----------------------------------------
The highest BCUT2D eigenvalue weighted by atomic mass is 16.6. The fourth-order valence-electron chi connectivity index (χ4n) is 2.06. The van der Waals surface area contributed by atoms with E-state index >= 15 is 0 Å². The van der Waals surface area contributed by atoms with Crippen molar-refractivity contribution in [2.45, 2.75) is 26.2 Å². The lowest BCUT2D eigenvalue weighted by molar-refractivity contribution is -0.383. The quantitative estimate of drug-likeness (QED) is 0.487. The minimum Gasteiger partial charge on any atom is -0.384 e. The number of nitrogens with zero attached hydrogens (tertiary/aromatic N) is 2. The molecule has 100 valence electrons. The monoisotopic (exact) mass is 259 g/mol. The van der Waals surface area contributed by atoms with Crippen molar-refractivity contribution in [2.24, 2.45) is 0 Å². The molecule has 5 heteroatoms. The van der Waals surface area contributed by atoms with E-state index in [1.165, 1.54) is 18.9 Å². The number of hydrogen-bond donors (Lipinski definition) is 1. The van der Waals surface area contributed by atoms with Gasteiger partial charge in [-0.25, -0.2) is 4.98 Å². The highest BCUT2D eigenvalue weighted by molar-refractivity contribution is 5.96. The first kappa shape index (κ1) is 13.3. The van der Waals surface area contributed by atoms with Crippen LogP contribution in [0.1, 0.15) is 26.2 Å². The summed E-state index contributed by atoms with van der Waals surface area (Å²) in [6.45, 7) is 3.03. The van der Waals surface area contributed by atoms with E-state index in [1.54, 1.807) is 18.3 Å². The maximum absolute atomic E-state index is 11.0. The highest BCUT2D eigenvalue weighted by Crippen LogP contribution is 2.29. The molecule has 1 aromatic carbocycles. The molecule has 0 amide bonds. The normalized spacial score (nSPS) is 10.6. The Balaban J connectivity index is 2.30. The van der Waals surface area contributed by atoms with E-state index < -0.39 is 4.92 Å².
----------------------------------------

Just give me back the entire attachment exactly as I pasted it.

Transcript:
The highest BCUT2D eigenvalue weighted by atomic mass is 16.6. The fourth-order valence-electron chi connectivity index (χ4n) is 2.06. The van der Waals surface area contributed by atoms with E-state index >= 15 is 0 Å². The van der Waals surface area contributed by atoms with Crippen molar-refractivity contribution in [2.45, 2.75) is 26.2 Å². The lowest BCUT2D eigenvalue weighted by molar-refractivity contribution is -0.383. The quantitative estimate of drug-likeness (QED) is 0.487. The minimum Gasteiger partial charge on any atom is -0.384 e. The number of nitrogens with zero attached hydrogens (tertiary/aromatic N) is 2. The molecule has 100 valence electrons. The monoisotopic (exact) mass is 259 g/mol. The van der Waals surface area contributed by atoms with Crippen molar-refractivity contribution in [2.24, 2.45) is 0 Å². The molecule has 5 heteroatoms. The van der Waals surface area contributed by atoms with E-state index in [1.165, 1.54) is 18.9 Å². The number of hydrogen-bond donors (Lipinski definition) is 1. The van der Waals surface area contributed by atoms with Gasteiger partial charge in [-0.25, -0.2) is 4.98 Å². The highest BCUT2D eigenvalue weighted by molar-refractivity contribution is 5.96. The first kappa shape index (κ1) is 13.3. The van der Waals surface area contributed by atoms with Crippen LogP contribution in [0.1, 0.15) is 26.2 Å². The summed E-state index contributed by atoms with van der Waals surface area (Å²) in [6.45, 7) is 3.03. The van der Waals surface area contributed by atoms with E-state index in [1.54, 1.807) is 18.3 Å². The maximum absolute atomic E-state index is 11.0. The highest BCUT2D eigenvalue weighted by Crippen LogP contribution is 2.29. The molecule has 1 aromatic carbocycles. The molecule has 0 amide bonds. The normalized spacial score (nSPS) is 10.6. The Balaban J connectivity index is 2.30. The van der Waals surface area contributed by atoms with E-state index < -0.39 is 4.92 Å².